[Ads-l] Fwd: Re: [ADS-L] Intransitive "publish"

Neal Whitman nwhitman at AMERITECH.NET
Thu Oct 11 15:37:25 EDT 2018


This seems to have been sent only to Mark, so I'm re-sending it.

-------- Forwarded Message --------
Subject: 	Re: [ADS-L] Intransitive "publish"
Date: 	Wed, 10 Oct 2018 20:11:56 -0400
From: 	Neal Whitman <nwhitman at ameritech.net>
To: 	Mark Mandel <mark.a.mandel at GMAIL.COM>



Usually but not always. One source I’m reading right now is a 2016(?) monograph by Marianne Hundt, which makes a case for including these examples. Often you just need the right context; for example, “the bread looked tough, but when I slid in the knife, it sliced easily.”

Neal

> On Oct 10, 2018, at 7:49 PM, Laurence Horn <laurence.horn at YALE.EDU> wrote:
> 
> But doesn’t middle voice tend to involve dispositions/capacities rather than episodic or eventive clauses?  Compare standard middle examples from the literature like
> 
> Poetry doesn’t translate easily.
> This bread will cut with a sharp knife.
> Those cars are selling like hotcakes.
> Bean curd digests easily.
> The soup that eats like a meal.
> ‘Mr. Howard amuses easy' (as in the eponymous paper representing earliest treatment of the construction I know of, by Anna Granville Hatcher (Modern Language Notes, 1943—a paper that also uses asterisks for ungrammatical sentences!)
> 
> Typically, there’s an adverb relating to *manner* (not time) and a general, non-episodic, interpretation (cf. #Mr. Howard amused last night).  In the case of “This book published last night”, we have an episodic interpretation involving a one-time event.  So I’m not sure I see it as a garden-variety middle.
> 
> LH
> 
>> 
>> https://www.quickanddirtytips.com/education/grammar/middle-voice-sentences
>> 
>> Neal
>> 
>>> On Oct 10, 2018, at 3:54 PM, Marc Sacks <msacksg at GMAIL.COM> wrote:
>>> 
>>> I don't think any of these examples matches the one I cited, though maybe
>>> the 1972 entry comes close.
>>> 
>>> I read the " The newspapers do not publish on Good
>>> Friday" example more like "The network does not broadcast after midnight."
>>> 
>>> And "This just published" is like "This just in."
>>> 
>>> I don't see "the book published last month" in quite that way. Maybe it's
>>> middle voice, like "the book reads well"?
>>> 
>>> --Marc
>>> 
>>>> On Wed, Oct 10, 2018 at 3:00 PM Ben Zimmer <bgzimmer at gmail.com> wrote:
>>>> 
>>>> ---------------------- Information from the mail header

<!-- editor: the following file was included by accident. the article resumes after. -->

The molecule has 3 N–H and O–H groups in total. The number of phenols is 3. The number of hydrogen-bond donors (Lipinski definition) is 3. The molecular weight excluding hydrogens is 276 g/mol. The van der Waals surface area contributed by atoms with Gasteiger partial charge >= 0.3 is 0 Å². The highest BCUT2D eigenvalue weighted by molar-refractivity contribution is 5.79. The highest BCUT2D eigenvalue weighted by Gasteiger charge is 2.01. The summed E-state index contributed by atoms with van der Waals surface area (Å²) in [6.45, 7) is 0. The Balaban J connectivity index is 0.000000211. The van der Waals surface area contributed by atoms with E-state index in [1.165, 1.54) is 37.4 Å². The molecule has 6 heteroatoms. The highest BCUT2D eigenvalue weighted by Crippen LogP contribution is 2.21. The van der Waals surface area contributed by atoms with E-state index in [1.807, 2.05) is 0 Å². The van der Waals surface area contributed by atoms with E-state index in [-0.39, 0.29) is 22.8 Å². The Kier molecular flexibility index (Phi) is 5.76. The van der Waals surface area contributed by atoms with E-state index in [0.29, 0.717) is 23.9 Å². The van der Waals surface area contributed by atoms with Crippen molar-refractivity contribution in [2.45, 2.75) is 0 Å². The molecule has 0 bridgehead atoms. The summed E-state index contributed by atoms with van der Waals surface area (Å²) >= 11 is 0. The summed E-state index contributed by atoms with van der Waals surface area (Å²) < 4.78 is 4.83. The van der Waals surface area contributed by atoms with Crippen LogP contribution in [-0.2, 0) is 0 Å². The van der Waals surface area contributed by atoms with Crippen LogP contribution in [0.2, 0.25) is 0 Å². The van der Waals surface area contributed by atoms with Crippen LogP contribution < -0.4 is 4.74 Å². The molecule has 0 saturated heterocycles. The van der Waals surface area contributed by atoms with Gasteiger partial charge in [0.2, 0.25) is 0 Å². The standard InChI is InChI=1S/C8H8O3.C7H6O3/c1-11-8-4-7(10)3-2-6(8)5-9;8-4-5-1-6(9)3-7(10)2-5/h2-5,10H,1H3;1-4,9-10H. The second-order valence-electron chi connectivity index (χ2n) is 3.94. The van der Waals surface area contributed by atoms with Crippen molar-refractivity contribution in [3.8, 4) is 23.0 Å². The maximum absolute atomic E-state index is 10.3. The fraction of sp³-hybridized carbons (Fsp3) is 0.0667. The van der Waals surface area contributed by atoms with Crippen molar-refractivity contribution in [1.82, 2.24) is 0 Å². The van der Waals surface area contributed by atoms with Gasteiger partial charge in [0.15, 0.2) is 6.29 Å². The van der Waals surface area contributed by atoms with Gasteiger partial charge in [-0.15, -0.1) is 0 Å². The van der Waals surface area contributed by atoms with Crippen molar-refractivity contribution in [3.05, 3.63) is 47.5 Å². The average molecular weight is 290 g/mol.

>>>> -----------------------
>>>> Sender:       American Dialect Society <ADS-L at LISTSERV.UGA.EDU>
>>>> Poster:       Ben Zimmer <bgzimmer at GMAIL.COM>
>>>> Subject:      Re: Intransitive "publish"
>>>> 
>>>> -------------------------------------------------------------------------------
>>>> 
>>>> Intransitive "publish" is pretty common these days. OED3 breaks it down
>>>> into two senses: 3c (of an author, as in "publish or perish") and 3d (of a
>>>> work -- as Vox uses it). Examples for the latter sense date back to 1849:
>>>> 
>>>> 1849   Times 13 Aug. 10/2 (advt.)    Amusement while travelling--Publishing
>>>> monthly, one shilling each, the Railway Library.
>>>> 1918   C. S. Lewis Let. 27 Oct. (1966) 45   He [sc. Heinemann] told me that
>>>> John Galsworthy (who publishes with them) had seen my MS.
>>>> 1928   Public Opinion 6 Apr. 325/1   The newspapers do not publish on Good
>>>> Friday.
>>>> 1972   Evening Telegram (St. John's, Newfoundland) 24 June 1/1   The
>>>> Evening Telegram will publish Monday, June 26 which is being observed as
>>>> Discovery Day in Newfoundland.
>>>> 
>>>> I'd say the intransitive usage has been further popularized in the age of
>>>> online publishing. Among journalists you typically hear things like "this
>>>> just published" (i.e., just appeared online via publishing software), or if
>>>> you're in a hurry, "this just pubbed."
>>>> 
>>>> 
>>>>> On Wed, Oct 10, 2018 at 2:49 PM Marc Sacks <msacksg at gmail.com> wrote:
>>>>> 
>>>>> I just encountered this in a "Vox" article:
>>>>> 
>>>>> Enterprising Southern women have been trading on this platonic ideal of a
>>>>> lifestyle forever. The latest is Reese Witherspoon, whose book *Whiskey
>>>> in
>>>>> a Teacup*
>>>>> <
>>>>> 
>>>> https://go.redirectingat.com?id=66960X1516588&xs=1&url=https%3A%2F%2Fwww.amazon.com%2FWhiskey-Teacup-Reese-Witherspoon%2Fdp%2F1471166228
>>>>>> 
>>>>> published last month.
>>>>> 
>>>>> Shouldn't that be "was published," or is it perhaps self-published? Has
>>>> any
>>>>> of you encountered the transitive "publish" elsewhere? It's new to me.
>>>>> 
>>>>> 
>>>> 
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>>>> 
>>> 
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>>> The American Dialect Society - http://www.americandialect.org
>> 
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>> The American Dialect Society - http://www.americandialect.org
> 
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